Paul Krugman, Nobel Prize Laureate; Columnist, The New York Times; and Professor, Economics and International Affairs, Princeton University

 Summary by Richard C. Longworth

“I think,” Paul Krugman told The Chicago Council, “that people like me are slowly winning the argument.” 

What he meant, Krugman said, is that public policy on the economy is shifting from an emphasis on the deficit and austerity, “which is all wrong,” to the need for more stimulus and government spending to pull the United States out of a continuing depression that is condemning millions of Americans to long-term unemployment.   

“This is a tale of people’s lives being destroyed,” he said. ”It’s not as bad as the Great Depression (of the 1930s), but it’s still terrible.” 

Krugman, the Nobel Prize-winning Princeton economist and twice-weekly columnist for The New York Times, spoke to a sold-out Chicago Council crowd of 2,000 Thursday evening. He came to promote the paperback version of his book, End This Depression Now!,  and to press his argument that, in lingering hard times, deficits are less important than government spending to reignite the economy. 

“This is hard stuff to get across,” Krugman conceded, but he said he may be winning the argument, with policymakers if not the public. Especially, he said, he was “heartened” by what President Obama said about the deficit in his second inaugural speech, “which was nothing, which was what he should have said.” 

For four years, he said, the public debate has focused on the deficit, not jobs, but that’s turning around. 

“We’re on the right path – far too slowly,” he said. “Let’s try to pick up the pace.”

Krugman made it clear that the slight shrinking of the economy in the fourth quarter of 2012 was an unimportant blip, not an omen of a double-dip recession. But it’s worse than that, he said, because we’re in a period similar to the mid-Great Depression. “The worst is behind us, but it’s not OK.”

Long-term unemployment “scares me the most,” he said. After a normal recession, such as the dot-com dip of the early 2000s, the economy recovers quickly and so does employment. But there are still 3.3 million Americans stuck in long-term unemployment, plus young graduates with student loan debts and no jobs.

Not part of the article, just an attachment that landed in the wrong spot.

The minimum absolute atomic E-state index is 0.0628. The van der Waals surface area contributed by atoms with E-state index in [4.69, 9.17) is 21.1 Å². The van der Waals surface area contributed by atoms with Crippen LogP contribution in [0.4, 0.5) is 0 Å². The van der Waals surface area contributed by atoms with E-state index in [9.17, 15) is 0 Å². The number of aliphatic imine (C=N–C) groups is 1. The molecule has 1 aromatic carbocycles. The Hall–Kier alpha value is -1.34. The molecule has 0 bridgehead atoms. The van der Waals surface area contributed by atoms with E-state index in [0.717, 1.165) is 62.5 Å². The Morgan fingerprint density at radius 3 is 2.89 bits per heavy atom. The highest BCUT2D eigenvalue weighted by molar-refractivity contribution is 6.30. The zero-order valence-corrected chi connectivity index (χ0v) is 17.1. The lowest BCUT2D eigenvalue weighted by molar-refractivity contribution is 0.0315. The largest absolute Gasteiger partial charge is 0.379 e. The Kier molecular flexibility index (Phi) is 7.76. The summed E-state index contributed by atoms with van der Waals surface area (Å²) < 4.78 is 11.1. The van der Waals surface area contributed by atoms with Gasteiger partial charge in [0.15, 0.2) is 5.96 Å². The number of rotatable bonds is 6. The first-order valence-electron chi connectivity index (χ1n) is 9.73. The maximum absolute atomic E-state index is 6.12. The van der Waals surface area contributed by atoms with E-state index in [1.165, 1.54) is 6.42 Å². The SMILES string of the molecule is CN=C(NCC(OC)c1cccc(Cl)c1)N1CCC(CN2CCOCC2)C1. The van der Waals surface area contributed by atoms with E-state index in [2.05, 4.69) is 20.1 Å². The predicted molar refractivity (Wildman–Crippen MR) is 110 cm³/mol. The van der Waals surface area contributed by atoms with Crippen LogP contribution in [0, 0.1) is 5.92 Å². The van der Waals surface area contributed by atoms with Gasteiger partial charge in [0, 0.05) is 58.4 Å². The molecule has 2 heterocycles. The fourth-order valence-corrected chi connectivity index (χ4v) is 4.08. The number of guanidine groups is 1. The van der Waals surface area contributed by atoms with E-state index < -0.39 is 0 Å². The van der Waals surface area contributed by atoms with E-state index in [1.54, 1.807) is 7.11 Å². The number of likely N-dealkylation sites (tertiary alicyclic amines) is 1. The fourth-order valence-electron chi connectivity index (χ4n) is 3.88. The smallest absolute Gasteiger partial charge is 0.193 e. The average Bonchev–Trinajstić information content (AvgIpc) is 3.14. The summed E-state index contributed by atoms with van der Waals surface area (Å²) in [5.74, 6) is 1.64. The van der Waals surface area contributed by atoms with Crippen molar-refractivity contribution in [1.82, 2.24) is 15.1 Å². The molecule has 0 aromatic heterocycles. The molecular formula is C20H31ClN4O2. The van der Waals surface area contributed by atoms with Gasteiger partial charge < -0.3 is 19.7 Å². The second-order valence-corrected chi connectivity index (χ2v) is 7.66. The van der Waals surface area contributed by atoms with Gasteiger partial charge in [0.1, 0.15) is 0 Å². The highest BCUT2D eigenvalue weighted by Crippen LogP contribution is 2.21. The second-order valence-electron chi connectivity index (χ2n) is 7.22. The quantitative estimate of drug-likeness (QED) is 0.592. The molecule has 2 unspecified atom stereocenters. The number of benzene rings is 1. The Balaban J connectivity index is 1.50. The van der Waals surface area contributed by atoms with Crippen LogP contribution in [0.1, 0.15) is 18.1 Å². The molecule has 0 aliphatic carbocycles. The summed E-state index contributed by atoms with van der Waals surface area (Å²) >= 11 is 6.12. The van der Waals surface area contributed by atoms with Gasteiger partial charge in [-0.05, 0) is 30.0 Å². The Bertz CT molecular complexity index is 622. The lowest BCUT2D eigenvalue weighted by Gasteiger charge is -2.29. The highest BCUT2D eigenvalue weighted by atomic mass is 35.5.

“People are exhausting their savings,” he said. “People are running out of hope.” 

How did we get here? Mostly, he said, it was what economists call a “Minsky moment,” named after the late economist Hyman Minsky who argued that economic memories are short,  and that past bubbles and recessions are forgotten, especially by bankers and traders, who rush to commit the same excesses that created the last crisis.

“The market is 28-year-old guys who don’t know history,” Krugman said. In the past decade, he said, risk-taking expanded and regulation became lax. The result was a combination of factors – the housing bubble, household debt, a fragile financial system – that produced the worst crisis since the Depression. 

Normally, the Federal Reserve Bank can correct downtowns, as it did after the dot-com bubble. But because this recession was so deep, normal remedies didn’t work. The Fed reduced interest rates to zero and still private spending collapsed. In this scenario, Krugman said, somebody has to spend and that’s the government. 

“You want deficit spending in times like this, until balance sheets are repaired,” he said. “This means larger deficits but that’s OK. It’s what is supposed to happen.”

The $800 billion stimulus “was never remotely on the scale it should have been, given the scale of the problem,” he said – a small fraction of the overall national economy. But politicians opposed more spending, arguing that government like households should tighten its belt, and that deficits are “immoral.”  

“That’s all wrong,” Krugman said. In times like this, he said, the government can spend and run deficits without endangering its ability to borrow or risking inflation. 
“Most times are not like this,” he said, “but that’s the situation we’re in.” 

Krugman urged the government to reverse austerity and resume infrastructure spending, fixing potholes as much as starting major projects. He urged hiring of public employees like teachers to get unemployment down to 6 percent.

The good news, he said, is that the economy is healing. The bad news is the financial sector wasn’t made accountable for its earlier sins. Now, he said, there’s a new generation of 28-year-old traders making the same mistakes that Minsky predicted, so “the chances of this happening again are larger than I’d like.”

For all our problems, Krugman said, Europe is worse – especially politically. Austerity programs there aren’t working. Youth unemployment is high in countries like Spain and a neo-Nazi party is growing in Greece.

“I’m not sure that Europe is on the road to turning this around,” he said. “There’s a clock ticking (there). To think you can have a catastrophic situation for so many people and not pay a political price – that’s wrong.”

The Chicago Council on Global Affairs seeks to foster civil and informed discussion of foreign policy and global issues. Views expressed in event summaries are solely those of the author, not The Chicago Council, which takes no institutional positions.


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